Arts graduate study brings hope, but fails to address tough issue

In case you missed it, I wrote an article about a study released by Indiana University regarding arts graduates. The study of 13,600 arts graduates found that 92 percent found some type of employment in their field within one year of graduation. Those surveyed range from theater to architecture graduates.

While the study revealed mostly positive statistics, as it was conducted by the Strategic National Arts Alumni Project, it ceased to take an important area into consideration —  artists’ pay level and revenue satisfaction. About 30 percent of formal professional artists surveyed indicated that debt, including student loans was a reason for pursuing a different career path.

I interviewed Jamie Buxton, a graduate of University of Central Oklahoma, and David Herendeen, an OCU professor for the article, which examined pursuing an acting/music theater degree in Oklahoma.

To view the full article published in The Oklahoman and Look at OKC, visit NewsOK.com.

 

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Theater department to perform two R-rated shows

Adult themes and activity, hard language, intense or persistent violence, sexuality-oriented nudity, and drug use. When the phrase “Rated R” is mentioned, thoughts like these may come to mind.

The School of Theatre is producing two rated R shows in March, according to the OCU School of Theatre Web Site. The plays are Lysistrata and The Angelina Project. The shows were given the rating to forewarn audience members.

“When you think of these ratings you think of movies and what makes a movie rating,” said David Herendeen, interim director of opera and music theater at Oklahoma City University. “It just doesn’t translate directly from the movie systems.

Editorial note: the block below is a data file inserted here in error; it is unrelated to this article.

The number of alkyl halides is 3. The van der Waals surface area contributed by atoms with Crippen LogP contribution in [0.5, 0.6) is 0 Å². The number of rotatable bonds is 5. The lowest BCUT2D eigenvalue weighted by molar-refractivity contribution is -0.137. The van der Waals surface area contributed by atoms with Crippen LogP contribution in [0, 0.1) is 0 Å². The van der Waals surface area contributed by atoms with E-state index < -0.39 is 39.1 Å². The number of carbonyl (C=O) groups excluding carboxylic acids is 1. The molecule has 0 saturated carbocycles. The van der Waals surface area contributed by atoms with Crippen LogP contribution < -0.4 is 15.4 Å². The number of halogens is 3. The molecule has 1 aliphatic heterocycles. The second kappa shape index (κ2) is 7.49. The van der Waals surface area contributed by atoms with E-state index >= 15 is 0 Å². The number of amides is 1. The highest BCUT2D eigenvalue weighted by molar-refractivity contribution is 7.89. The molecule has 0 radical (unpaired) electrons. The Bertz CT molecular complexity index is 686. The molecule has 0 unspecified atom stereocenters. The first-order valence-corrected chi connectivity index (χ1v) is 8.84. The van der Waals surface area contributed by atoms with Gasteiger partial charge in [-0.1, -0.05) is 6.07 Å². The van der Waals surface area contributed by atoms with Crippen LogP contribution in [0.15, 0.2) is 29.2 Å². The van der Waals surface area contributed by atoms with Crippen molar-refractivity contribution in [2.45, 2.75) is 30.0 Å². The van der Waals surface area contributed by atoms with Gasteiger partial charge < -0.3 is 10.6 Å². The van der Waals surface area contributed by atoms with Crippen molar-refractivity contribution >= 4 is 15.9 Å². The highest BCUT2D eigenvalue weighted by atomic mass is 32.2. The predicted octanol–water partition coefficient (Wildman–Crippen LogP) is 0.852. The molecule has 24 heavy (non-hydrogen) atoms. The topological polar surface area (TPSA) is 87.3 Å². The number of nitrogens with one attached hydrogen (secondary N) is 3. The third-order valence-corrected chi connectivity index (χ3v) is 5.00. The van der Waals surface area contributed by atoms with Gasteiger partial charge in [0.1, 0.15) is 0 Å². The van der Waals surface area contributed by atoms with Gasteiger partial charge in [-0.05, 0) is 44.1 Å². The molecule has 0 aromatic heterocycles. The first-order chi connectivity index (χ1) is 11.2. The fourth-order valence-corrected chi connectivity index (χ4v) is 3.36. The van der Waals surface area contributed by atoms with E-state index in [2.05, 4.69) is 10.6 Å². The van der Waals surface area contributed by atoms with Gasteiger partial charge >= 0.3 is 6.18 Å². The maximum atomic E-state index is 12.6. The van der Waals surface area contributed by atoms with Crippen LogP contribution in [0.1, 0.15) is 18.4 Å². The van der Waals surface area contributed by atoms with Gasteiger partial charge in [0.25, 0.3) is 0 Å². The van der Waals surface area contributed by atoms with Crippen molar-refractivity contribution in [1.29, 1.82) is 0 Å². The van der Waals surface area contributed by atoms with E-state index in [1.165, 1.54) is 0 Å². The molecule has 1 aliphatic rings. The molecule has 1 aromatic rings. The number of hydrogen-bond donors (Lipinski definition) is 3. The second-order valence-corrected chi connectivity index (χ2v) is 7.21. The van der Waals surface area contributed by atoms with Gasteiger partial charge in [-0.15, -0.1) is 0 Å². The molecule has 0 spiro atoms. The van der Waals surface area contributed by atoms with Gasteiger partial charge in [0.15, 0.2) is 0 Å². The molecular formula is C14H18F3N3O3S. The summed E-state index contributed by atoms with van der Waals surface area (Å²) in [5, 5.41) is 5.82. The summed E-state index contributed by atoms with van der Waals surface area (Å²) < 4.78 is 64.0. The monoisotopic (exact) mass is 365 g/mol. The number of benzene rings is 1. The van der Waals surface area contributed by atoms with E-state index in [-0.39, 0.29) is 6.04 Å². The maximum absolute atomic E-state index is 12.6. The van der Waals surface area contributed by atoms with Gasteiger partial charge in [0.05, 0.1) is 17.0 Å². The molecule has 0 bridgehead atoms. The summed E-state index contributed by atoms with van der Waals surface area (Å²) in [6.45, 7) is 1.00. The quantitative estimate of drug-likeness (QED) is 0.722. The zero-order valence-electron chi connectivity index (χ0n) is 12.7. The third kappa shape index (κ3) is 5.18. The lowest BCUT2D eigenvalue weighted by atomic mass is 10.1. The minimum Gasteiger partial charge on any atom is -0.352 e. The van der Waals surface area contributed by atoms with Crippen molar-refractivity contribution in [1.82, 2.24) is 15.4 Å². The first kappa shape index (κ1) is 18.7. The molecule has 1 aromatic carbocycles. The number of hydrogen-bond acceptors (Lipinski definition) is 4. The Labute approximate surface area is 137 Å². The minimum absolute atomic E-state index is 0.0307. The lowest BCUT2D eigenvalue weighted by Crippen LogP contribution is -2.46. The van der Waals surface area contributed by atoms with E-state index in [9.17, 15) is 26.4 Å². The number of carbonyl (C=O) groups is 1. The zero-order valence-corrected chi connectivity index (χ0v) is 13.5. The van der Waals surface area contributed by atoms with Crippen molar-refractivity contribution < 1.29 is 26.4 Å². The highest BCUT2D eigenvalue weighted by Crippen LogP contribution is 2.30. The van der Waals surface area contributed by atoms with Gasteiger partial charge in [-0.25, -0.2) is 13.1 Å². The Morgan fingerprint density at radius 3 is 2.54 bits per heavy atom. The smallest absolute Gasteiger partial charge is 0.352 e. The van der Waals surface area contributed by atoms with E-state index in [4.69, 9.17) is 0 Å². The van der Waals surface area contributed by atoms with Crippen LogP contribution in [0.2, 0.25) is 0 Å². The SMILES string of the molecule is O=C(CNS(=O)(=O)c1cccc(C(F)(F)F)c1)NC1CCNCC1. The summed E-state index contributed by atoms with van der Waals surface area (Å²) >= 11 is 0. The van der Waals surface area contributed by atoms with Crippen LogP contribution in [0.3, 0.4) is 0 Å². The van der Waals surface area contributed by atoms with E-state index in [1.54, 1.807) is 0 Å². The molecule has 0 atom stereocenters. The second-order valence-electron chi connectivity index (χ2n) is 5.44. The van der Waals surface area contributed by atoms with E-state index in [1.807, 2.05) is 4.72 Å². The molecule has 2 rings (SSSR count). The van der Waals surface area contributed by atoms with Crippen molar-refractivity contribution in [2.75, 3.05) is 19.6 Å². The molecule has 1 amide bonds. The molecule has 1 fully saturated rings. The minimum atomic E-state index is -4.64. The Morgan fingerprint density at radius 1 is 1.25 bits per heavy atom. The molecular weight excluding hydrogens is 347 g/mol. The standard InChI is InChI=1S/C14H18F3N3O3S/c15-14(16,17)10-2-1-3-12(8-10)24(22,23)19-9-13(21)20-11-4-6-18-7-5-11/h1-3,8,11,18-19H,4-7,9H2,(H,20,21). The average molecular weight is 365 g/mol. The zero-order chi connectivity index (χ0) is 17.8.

“What anybody trying to rate a play is trying to do with these rating systems is warn the public and give them as much as we can as easily as we can. The rating is a short hand that the content is powerful.”

The theater is a facility for education and sometimes the subject matter is tough, Herendeen said.

“I think a rating should make people think ‘Hmm I wonder why it’s rated this way,” and determine whether it’s something they’d feel comfortable with,” he said. “Everybody should go to the theater with a little bit of fore knowledge.
“Just because it’s a show doesn’t mean it’s going to be happy. We do this on purpose. We try to impact our audience with our performance.”

Lysistrata, produced in part with Oklahoma City Repertory Theater, portrays the ‘make love not war’ slogan of the 60’s. Though the play is about abstinence, it could potentially make audience members feel uncomfortable, Herendeen said.

The Angelina Project is rated R due to violence.

“It’s easy to shock people it is easy to make them feel uncomfortable,” he said. “We talk to our students a lot about this.
“You don’t teach anybody by pushing them past their comfort zone but to get to that edge of their comfort zone and earn their trust in a production that is the director’s job. I don’t think we have ever gone past that edge. We do want to warn people who have an edge that might be a little bit more delicate. It’s a buyer beware thing and I think we’re obligated to tell people about it.”

Lysistrata is showing at 8 p.m. on March 5, at 4 p.m. and 8 p.m. on March 6 and at 2 p.m. on March 7 at The Little Freede Theater at Civic Center Music Hall, 201 N. Walker Ave. Click here or call 405-848-3761 for ticket information.

The Angelina Project is showing at 8 p.m. March 26, at 2 p.m. and 8 p.m. March 27, at 2 p.m. March 28, at 8 p.m. on April 9, at 2 p.m. and 8 p.m. on April 10, and at 2 p.m. on April 11 at the Burg Theater in Kirkpatrick Fine Arts Center. Tickets can be purchased by calling the box office at 405-848-3761.